Plenty more to Argentina than just the beef Porirua food expo shows
BY ANDREA O'NEIL
When you think of Argentinian food, does anything except top- quality steak come to mind?
If you'd like to expand your culinary horizons, head to Pataka in the next six weeks to get an education in food from rugby-playing nations on every continent.
There is much more to Argentinian food than just steak, says Argentinian chef Paula Caporalini, who will be wrapping up Migrating Kitchens on September 24.
The Buenos Aires native will offer the Pataka crowds grilled meat, empanadas (savoury pastries), and alfajores (caramel pastry sandwiches).
"I didn't want to be so cliched so I did different things," she says.
Lollies and cakes will feature heavily on the day, as Argentinians have very sweet teeth, Ms Caporalini says.
"We're all about our sweets."
Ms Caporalini came to New Zealand in 2006 after a friend raved to her about travelling here. Having spent years travelling the globe, Ms Caporalini was up for the adventure, and arrived on a working holiday visa. She knew nothing about New Zealand, which she says is common for Argentinians.
The differences between New Zealand and Argentina are huge, culturally and socially, she says.
New Zealand is much safer, which is especially important to Ms Caporalini now she has a seven-month-old daughter, Aurelia, with her German husband Robert.
Attitudes to food is another difference - it is much more of a family affair in Argentina than here in the land of the 10-minute sandwich lunch.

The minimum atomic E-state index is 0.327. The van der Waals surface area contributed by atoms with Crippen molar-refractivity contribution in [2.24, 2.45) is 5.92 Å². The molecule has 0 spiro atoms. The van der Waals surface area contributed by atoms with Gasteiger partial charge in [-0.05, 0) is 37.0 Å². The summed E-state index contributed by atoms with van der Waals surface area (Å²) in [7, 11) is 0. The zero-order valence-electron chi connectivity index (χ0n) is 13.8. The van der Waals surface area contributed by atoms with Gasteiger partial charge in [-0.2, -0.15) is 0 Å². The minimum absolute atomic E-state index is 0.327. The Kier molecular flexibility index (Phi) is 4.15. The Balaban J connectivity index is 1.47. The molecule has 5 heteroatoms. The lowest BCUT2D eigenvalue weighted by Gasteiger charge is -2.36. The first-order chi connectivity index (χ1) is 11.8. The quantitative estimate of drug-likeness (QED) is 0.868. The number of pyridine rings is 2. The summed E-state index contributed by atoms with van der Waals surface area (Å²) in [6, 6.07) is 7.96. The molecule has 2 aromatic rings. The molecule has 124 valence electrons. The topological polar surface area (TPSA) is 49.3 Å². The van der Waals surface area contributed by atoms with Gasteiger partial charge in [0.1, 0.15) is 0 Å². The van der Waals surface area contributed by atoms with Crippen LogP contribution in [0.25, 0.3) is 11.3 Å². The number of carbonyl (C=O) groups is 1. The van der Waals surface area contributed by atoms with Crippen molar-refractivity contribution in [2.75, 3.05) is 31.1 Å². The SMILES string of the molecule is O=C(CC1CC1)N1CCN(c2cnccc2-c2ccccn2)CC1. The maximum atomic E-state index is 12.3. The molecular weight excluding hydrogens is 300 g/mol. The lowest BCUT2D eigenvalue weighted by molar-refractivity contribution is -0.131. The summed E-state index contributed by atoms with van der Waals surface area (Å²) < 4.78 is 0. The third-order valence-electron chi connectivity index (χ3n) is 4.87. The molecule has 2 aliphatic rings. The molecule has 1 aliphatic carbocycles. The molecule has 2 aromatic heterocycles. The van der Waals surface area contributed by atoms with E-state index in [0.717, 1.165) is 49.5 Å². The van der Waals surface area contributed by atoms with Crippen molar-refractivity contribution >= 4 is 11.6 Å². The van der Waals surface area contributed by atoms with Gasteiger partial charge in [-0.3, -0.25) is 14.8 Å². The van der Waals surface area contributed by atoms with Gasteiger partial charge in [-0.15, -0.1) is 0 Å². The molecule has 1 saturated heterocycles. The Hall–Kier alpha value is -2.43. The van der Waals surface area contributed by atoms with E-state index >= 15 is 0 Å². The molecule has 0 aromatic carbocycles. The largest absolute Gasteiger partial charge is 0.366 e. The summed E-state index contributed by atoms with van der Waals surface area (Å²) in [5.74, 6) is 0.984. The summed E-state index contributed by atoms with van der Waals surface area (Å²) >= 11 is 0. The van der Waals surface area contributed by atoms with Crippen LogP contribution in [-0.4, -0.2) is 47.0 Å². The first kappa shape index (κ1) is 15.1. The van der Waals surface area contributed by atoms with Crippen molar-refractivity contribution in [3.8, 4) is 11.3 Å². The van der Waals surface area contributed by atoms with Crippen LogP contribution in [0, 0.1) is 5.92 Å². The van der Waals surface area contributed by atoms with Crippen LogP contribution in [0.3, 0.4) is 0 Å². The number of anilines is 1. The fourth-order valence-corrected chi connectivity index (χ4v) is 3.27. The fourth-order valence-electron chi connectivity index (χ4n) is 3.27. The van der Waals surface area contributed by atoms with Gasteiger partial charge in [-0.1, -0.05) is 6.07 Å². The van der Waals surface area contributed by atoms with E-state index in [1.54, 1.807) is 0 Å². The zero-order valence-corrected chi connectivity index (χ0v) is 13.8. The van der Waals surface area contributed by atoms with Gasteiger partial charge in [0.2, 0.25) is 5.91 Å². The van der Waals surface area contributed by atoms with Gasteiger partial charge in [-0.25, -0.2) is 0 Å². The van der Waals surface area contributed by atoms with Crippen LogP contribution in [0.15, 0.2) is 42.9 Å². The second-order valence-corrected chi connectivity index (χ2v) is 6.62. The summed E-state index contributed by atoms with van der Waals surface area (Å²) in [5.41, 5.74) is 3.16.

"That's not food, that's a snack," Ms Caporalini says.
Kiwis can get a daily dose of Argentinian food at Ms Caporalini's Cuba St restaurant, the Buenos Aires Tango Bistro.
"It's a family place, very small and simple," she says. "Everything is home-made and hand- made every day."
Despite her daily immersion into Argentinian culture through her restaurant, Ms Caporalini says being migrant can be tough.
"When you're travelling your heart is always in the middle."
TOUR OF TASTES
The 2011 Migrating Kitchens exhibition opens on Friday morning. An interactive food and culture exhibition is open every day, and for the next six Saturdays, migrants from six rugby-playing cultures will celebrate and share their food, art, literature, music and dance.
* Japan: Saturday, August 20 at 2pm. Animated film Nitaboh screens Sunday, August 21 at 2pm.
* Iran: Saturday, August 27 at 2pm. Documentary film Salam Rugby screens Sunday, August 28 at 2pm.
* Wales: Saturday, September 3 at 2pm.
* South Africa: Saturday, September 10 at 2pm.
* Tonga: Saturday, September 17 at 2pm.
* Argentina: Saturday, September 24 at 2pm. The film The Chimera of Heroes screens Sunday, September 25 at 2pm.
- Kapi-Mana News